Can divorce ever really be amicable
Can divorce ever really be amicable
One often hears the expression ‘amicable divorce’. It seems like a contradiction. After all, divorce entails the breakdown of the relationship between the spouses. Surely, that means that the divorce will be characterised by animosity, rather than good will?
Well, not necessarily.
The answer to the question as to whether a divorce can really be amicable depends of course upon the parties, and whether they are both prepared to proceed in an amicable fashion. If the other party is not prepared to adopt such an approach, then an amicable divorce may not be possible.
But the approach that you take towards the divorce can also improve the chances of it being amicable.
Here are four things to consider:
The first, and perhaps most obvious, piece of advice is to put your feelings to one side, and concentrate upon being constructive in your dealings with your spouse.
There will be much that needs to be sorted out: the divorce itself (see below), arrangements for any dependent children, and resolving financial and property matters. If you can adopt a non-confrontational approach to these matters, then it is much more likely that you will be able to sort them out by agreement, saving yourself the time, expense and stress of contested court proceedings.
Our lawyers are members of Resolution, the largest membership organisation for family justice professionals in England and Wales. Resolution members sign up to a Code of Practice, promoting a non-confrontational approach, which results in better outcomes for families and children.
Of course, it is not always possible to agree matters directly with your spouse, even through solicitors.
However, there are other ways to sort things out in a way that avoids the conflict and confrontation of contested court proceedings.
One such way is family mediation, whereby a couple meet with an independent mediator, who will assist them to discuss and resolve the issues that they wish to resolve.
Mediation is purely voluntary, but if you want an amicable divorce, why not consider using it to sort out arrangements for children and finances?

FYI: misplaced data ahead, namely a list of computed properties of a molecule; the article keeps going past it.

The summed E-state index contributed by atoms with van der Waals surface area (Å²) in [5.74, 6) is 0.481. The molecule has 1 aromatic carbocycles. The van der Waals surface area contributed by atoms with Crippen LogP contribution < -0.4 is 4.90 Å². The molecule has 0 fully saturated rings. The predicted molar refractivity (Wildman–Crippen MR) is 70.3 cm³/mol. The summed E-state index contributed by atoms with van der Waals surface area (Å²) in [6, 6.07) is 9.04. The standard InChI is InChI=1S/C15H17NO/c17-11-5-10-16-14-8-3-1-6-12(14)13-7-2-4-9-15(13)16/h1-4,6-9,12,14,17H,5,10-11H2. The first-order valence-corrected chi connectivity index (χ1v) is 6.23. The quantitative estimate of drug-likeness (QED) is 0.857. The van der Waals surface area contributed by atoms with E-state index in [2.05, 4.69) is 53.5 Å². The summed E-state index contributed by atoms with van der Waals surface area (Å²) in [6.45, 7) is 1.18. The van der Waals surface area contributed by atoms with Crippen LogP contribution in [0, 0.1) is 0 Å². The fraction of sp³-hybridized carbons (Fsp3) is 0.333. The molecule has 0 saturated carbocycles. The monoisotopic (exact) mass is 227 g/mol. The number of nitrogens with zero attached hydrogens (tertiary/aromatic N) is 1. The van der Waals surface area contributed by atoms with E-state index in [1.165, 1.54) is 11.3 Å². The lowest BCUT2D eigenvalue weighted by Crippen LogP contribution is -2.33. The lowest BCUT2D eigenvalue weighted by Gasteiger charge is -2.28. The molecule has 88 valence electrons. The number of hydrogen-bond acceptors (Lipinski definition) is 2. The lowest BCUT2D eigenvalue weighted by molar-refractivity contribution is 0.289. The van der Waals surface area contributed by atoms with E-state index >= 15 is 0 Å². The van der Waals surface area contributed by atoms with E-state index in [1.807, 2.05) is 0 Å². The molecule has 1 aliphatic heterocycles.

At present we have a divorce system whereby if you have not been separated from your spouse for two years then you can only proceed with a divorce by blaming them for the breakdown of the marriage, either because of their adultery or because of their ‘unreasonable behaviour’. Needless to say, attributing blame in this way can make an amicable divorce less likely.
But there are ways around this. You could, for example, sort out arrangements regarding children and finances now, and agree to divorce without blame after two years have elapsed from the date of the separation. Alternatively, you could try to agree allegations of ‘unreasonable behaviour’ with your spouse, before issuing the divorce proceedings.
Of course, if the Government’s Divorce, Dissolution and Separation Bill passes, then we will have a no-fault divorce system in which it will never be necessary to attribute blame for the breakdown of the marriage. However, it is still likely to be some time before the Bill becomes law, as we explained in this post.
Put children first
Lastly, and perhaps most importantly, when dealing with your spouse put your children first. This does not just mean put them first when sorting out arrangements as to what time the children will spend with each parent. Other decisions will also affect the children, for example decisions regarding the former matrimonial home. And remember that children will be affected by animosity between their parents.
If your spouse sees you putting the interests of the children before your own then they are obviously likely to realise how important it is that the children’s interests should come first. They are therefore more likely to adopt a similar approach, making an amicable divorce more likely.
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If you follow these simple rules then the chances of achieving an amicable divorce will be much greater, and of course if both parties follow these rules then an amicable divorce is quite possible.